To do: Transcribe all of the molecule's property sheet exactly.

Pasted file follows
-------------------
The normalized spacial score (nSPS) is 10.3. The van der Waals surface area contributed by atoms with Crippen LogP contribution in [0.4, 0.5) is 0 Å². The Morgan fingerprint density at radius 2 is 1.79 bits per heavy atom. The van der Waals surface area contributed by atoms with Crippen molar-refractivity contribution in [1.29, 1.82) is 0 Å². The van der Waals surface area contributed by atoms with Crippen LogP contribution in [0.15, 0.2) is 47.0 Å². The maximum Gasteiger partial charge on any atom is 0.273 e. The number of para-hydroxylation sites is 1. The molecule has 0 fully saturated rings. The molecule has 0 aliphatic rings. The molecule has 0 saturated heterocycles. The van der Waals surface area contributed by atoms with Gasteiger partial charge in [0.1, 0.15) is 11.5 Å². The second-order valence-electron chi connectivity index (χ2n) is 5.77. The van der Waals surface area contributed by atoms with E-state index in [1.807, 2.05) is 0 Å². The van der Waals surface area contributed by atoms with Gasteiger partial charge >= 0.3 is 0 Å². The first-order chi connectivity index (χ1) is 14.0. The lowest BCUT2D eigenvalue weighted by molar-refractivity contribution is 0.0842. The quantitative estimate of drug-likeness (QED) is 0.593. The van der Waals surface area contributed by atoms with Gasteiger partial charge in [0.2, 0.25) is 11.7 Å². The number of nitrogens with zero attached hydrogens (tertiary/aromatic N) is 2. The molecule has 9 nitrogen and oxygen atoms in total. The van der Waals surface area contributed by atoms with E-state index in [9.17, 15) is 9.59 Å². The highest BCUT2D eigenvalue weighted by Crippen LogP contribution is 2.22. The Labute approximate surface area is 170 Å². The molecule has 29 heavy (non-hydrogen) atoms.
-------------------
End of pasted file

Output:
The normalized spacial score (nSPS) is 10.3. The van der Waals surface area contributed by atoms with Crippen LogP contribution in [0.4, 0.5) is 0 Å². The Morgan fingerprint density at radius 2 is 1.79 bits per heavy atom. The van der Waals surface area contributed by atoms with Crippen molar-refractivity contribution in [1.29, 1.82) is 0 Å². The van der Waals surface area contributed by atoms with Crippen LogP contribution in [0.15, 0.2) is 47.0 Å². The maximum Gasteiger partial charge on any atom is 0.273 e. The number of para-hydroxylation sites is 1. The molecule has 0 fully saturated rings. The molecule has 0 aliphatic rings. The molecule has 0 saturated heterocycles. The van der Waals surface area contributed by atoms with Gasteiger partial charge in [0.1, 0.15) is 11.5 Å². The second-order valence-electron chi connectivity index (χ2n) is 5.77. The van der Waals surface area contributed by atoms with E-state index in [1.807, 2.05) is 0 Å². The van der Waals surface area contributed by atoms with Gasteiger partial charge >= 0.3 is 0 Å². The first-order chi connectivity index (χ1) is 14.0. The lowest BCUT2D eigenvalue weighted by molar-refractivity contribution is 0.0842. The quantitative estimate of drug-likeness (QED) is 0.593. The van der Waals surface area contributed by atoms with Gasteiger partial charge in [0.2, 0.25) is 11.7 Å². The number of nitrogens with zero attached hydrogens (tertiary/aromatic N) is 2. The molecule has 9 nitrogen and oxygen atoms in total. The van der Waals surface area contributed by atoms with E-state index in [9.17, 15) is 9.59 Å². The highest BCUT2D eigenvalue weighted by Crippen LogP contribution is 2.22. The Labute approximate surface area is 170 Å². The molecule has 29 heavy (non-hydrogen) atoms.